Banco Sabadell Sells Solvia Desarrollos Inmobiliarios to Oaktree for €882 Million

5 August 2019

Banco Sabadell has agreed to sell its developer, Solvia Desarrollos Inmobiliarios (Sdin), to the US-fund Oaktree. The sale, which includes a significant stock of land holdings, closed for 882 million euros and will generate an accounting gain of 23 million euros.

Sabadell split Sdin Residencial from the larger Solvia Real Estate before its sale to the Swedish group Intrum.

With this deal, Sabadell has practically eliminated toxic assets from its balance sheet, selling more than €12.5 billion in non-performing assets over the last year.

Thanks to the sales, Sabadell will now have a Tier 1 Common Capital Ratio of 11.6%, up from 11.2% in June. The bank hopes to reach 12% in 2020.

Original Story: Expansión – Sergi Saborit

Adaptation/Translation: Richard D. K. Turner

Sareb Offers the Contracts of Altamira, Servihabitat & Solvia to its Rivals

17 June 2019 – El Confidencial

Sareb is on a mission to change its course. According to market sources, the bad bank chaired by Jaime Echegoyen (pictured below) has decided to put its contracts with Altamira (owned by doBank), Servihabitat (Lone Star) and Solvia (Intrum) out to tender two years before their scheduled renewal.

Even though the contracts are not due to expire until the end of 2021, Sareb is putting them out to tender alongside that of Haya Real Estate, which is due to expire at the end of 2019. This represents a boost for Cerberus’s servicer, given that its competitors will now also have to focus on retaining their own contracts rather than just bidding for Haya’s.

In the event that Sareb awards the contracts of Altamira, Servihabitat and Solvia to other entities, it will have to compensate the servicers since their contracts clearly establish early termination clauses.

Altogether, Sareb is looking at putting out to tender the management of €34 billion in loans and properties that it still has left in its portfolio. The four will have to submit their bids in the next few months, specifying which assets they want to manage and what commissions they will charge.

The largest mandate is that of Haya, which manages assets proceeding from Bankia, which accounted for 37% of the bad bank’s original assets. It is followed by Altamira, which manages the assets proceeding from Catalunya Banc, BMN and Caja 3 (29% of the total); Servihabitat, which manages the assets from NCG Banco, Liberbank and Banco de Valencia (19%); and Solvia,  which manages assets from Bankia (foreclosed), Banco Gallego and Ceiss (15%). Clearly, there is a lot at stake for these servicers.

Original story: El Confidencial (by J. Zuloaga & R. Ugalde)

Translation/Summary: Carmel Drake

Sabadell Completes the Sale of its Platform Solvia to Intrum

24 April 2019 – Cinco Días

Banco Sabadell and Intrum have definitively closed the operation whereby the entity chaired by Josep Oliu has sold 80% of its real estate platform Solvia to the Swedish group, more than four months after it was initially announced, having obtained the corresponding approvals.

The operation values 100% of the company at €300 million and so Sabadell will receive €240 million for the 80% stake, an amount that may increase by another €40 million depending on the evolution of the business.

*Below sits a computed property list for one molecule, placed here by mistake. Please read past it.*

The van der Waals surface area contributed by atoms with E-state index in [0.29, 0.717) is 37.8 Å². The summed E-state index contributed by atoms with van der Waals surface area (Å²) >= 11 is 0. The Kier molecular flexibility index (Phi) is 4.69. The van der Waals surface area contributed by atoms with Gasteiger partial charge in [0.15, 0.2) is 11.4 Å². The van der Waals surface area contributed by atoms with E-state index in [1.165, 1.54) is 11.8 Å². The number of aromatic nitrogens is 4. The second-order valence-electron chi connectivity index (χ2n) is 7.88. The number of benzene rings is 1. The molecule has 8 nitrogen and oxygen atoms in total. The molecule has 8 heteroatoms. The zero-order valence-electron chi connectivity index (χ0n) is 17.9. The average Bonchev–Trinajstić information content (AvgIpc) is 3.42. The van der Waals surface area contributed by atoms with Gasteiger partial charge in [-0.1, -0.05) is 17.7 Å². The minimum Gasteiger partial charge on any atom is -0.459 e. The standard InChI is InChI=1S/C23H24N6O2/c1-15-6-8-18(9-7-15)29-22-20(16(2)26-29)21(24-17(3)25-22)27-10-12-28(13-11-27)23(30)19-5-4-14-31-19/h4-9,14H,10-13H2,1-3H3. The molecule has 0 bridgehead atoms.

The bank will record a gain of €138 million as a result of the sale and its capital ratio will improve by 15 basis points.

The entity is also waiting to complete the sale of its property developer Solvia Desarrollos Inmobiliarios (SDIn) during the next quarter. The funds Cerberus and Oaktree have made it through to the final round of that operation, according to sources.

Original story: Cinco Días (by A. G.)

Translation/Summary: Carmel Drake

Cerberus Puts Haya Real Estate up for Sale for c. €1.2bn

15 March 2019 – Eje Prime

Cerberus had been planning to list Haya Real Estate on the stock market but it suspended that operation in light of the political instability in the country, amongst other reasons. Instead, the US fund has decided to put the servicer up for sale.

The asking price is €1.2 billion and the advisor Rothschild has already made contact with possible interested parties. They include DoBank, which acquired Altamira in January for €412 million; the Swedish company Intrum, which purchased 80% of Solvia in December; and the fund manager Centricus.

Haya’s contract with Sareb is due to expire at the end of this year and the bad bank is understood to be considering not renewing the agreement as part of a wider strategic rethink.

Original story: Eje Prime 

Translation/Summary: Carmel Drake

Sabadell Delays Completion of ‘Solvia Desarrollos Inmobiliarios’ Sale until May

28 February 2019 – El Confidencial

Banco Sabadell is finalising the sale of land from Solvia Desarrollos Inmobiliarios (SDIn) to complete its real estate divestment process with prices of between €900 million and €1.1 billion. The process began with more than 20 funds and property developers expressing interest. Analysts forecast that the Catalan entity will record gains of more than €200 million.

To this end, the bank chaired by Josep Oliu (pictured above, left), has already prepared a timetable. The entity has delayed the deadlines because it has taken longer than expected to receive some of the signed confidentiality agreements (NDAs). Now, the interested parties will have until 30 March to analyse SDIn and submit non-binding offers. The deadline for the subsequent period for the submission of binding offers will be 17 May.

In this way, Sabadell will have the second half of May to accept the winning bid, and then receive the corresponding authorisations to complete the divestment before July (…).

Analysts expect that the operation will be executed in the region of €1 billion, with a discount of 30% on the net asset value. Even so, that would result in capital gains from profits of more than €200 million, according to a report by Alantra, to which this newspaper has had access. In this way, the maximum quality capital ratio (CET1 fully loaded) would move towards 12%, approaching the 12.5% that the bank has set itself as a target for 2020 in its strategic plan. In December, the ratio amounted to 11.1%, well below the 12.8% from the previous year following the sale of toxic property and the problems with the integration with TSB.

The land has been valued at €1.3 billion by Savills Aguirre Newman and by the property developer SDIn itself (…).